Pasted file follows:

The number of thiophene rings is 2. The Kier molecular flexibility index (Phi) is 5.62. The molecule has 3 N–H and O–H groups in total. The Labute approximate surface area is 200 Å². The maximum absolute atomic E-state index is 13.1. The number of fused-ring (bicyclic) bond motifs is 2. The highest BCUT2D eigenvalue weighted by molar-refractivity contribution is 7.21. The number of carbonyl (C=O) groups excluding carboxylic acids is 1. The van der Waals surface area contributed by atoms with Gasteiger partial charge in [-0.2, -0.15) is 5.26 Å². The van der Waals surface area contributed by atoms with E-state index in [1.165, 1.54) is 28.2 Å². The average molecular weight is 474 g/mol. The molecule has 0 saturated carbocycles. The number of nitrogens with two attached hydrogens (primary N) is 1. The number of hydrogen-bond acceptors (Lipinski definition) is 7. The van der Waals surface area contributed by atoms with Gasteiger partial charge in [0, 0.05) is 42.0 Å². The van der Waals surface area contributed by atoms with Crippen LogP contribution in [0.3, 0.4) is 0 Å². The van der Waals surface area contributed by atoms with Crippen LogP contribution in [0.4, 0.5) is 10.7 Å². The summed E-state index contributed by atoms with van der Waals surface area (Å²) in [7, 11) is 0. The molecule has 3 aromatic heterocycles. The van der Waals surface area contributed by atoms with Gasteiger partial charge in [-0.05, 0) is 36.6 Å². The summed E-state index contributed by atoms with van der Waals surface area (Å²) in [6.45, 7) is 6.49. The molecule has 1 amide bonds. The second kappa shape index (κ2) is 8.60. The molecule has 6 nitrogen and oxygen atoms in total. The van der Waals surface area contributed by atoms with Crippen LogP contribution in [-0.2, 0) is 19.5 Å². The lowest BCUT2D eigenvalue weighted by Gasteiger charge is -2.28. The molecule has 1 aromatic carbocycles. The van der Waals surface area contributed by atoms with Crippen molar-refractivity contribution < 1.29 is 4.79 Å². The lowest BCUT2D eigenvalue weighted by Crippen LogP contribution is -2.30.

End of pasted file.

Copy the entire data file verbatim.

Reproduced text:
The number of thiophene rings is 2. The Kier molecular flexibility index (Phi) is 5.62. The molecule has 3 N–H and O–H groups in total. The Labute approximate surface area is 200 Å². The maximum absolute atomic E-state index is 13.1. The number of fused-ring (bicyclic) bond motifs is 2. The highest BCUT2D eigenvalue weighted by molar-refractivity contribution is 7.21. The number of carbonyl (C=O) groups excluding carboxylic acids is 1. The van der Waals surface area contributed by atoms with Gasteiger partial charge in [-0.2, -0.15) is 5.26 Å². The van der Waals surface area contributed by atoms with E-state index in [1.165, 1.54) is 28.2 Å². The average molecular weight is 474 g/mol. The molecule has 0 saturated carbocycles. The number of nitrogens with two attached hydrogens (primary N) is 1. The number of hydrogen-bond acceptors (Lipinski definition) is 7. The van der Waals surface area contributed by atoms with Gasteiger partial charge in [0, 0.05) is 42.0 Å². The van der Waals surface area contributed by atoms with Crippen LogP contribution in [0.3, 0.4) is 0 Å². The van der Waals surface area contributed by atoms with Crippen LogP contribution in [0.4, 0.5) is 10.7 Å². The summed E-state index contributed by atoms with van der Waals surface area (Å²) in [7, 11) is 0. The molecule has 3 aromatic heterocycles. The van der Waals surface area contributed by atoms with Gasteiger partial charge in [-0.05, 0) is 36.6 Å². The summed E-state index contributed by atoms with van der Waals surface area (Å²) in [6.45, 7) is 6.49. The molecule has 1 amide bonds. The second kappa shape index (κ2) is 8.60. The molecule has 6 nitrogen and oxygen atoms in total. The van der Waals surface area contributed by atoms with Crippen LogP contribution in [-0.2, 0) is 19.5 Å². The lowest BCUT2D eigenvalue weighted by Gasteiger charge is -2.28. The molecule has 1 aromatic carbocycles. The van der Waals surface area contributed by atoms with Crippen molar-refractivity contribution < 1.29 is 4.79 Å². The lowest BCUT2D eigenvalue weighted by Crippen LogP contribution is -2.30.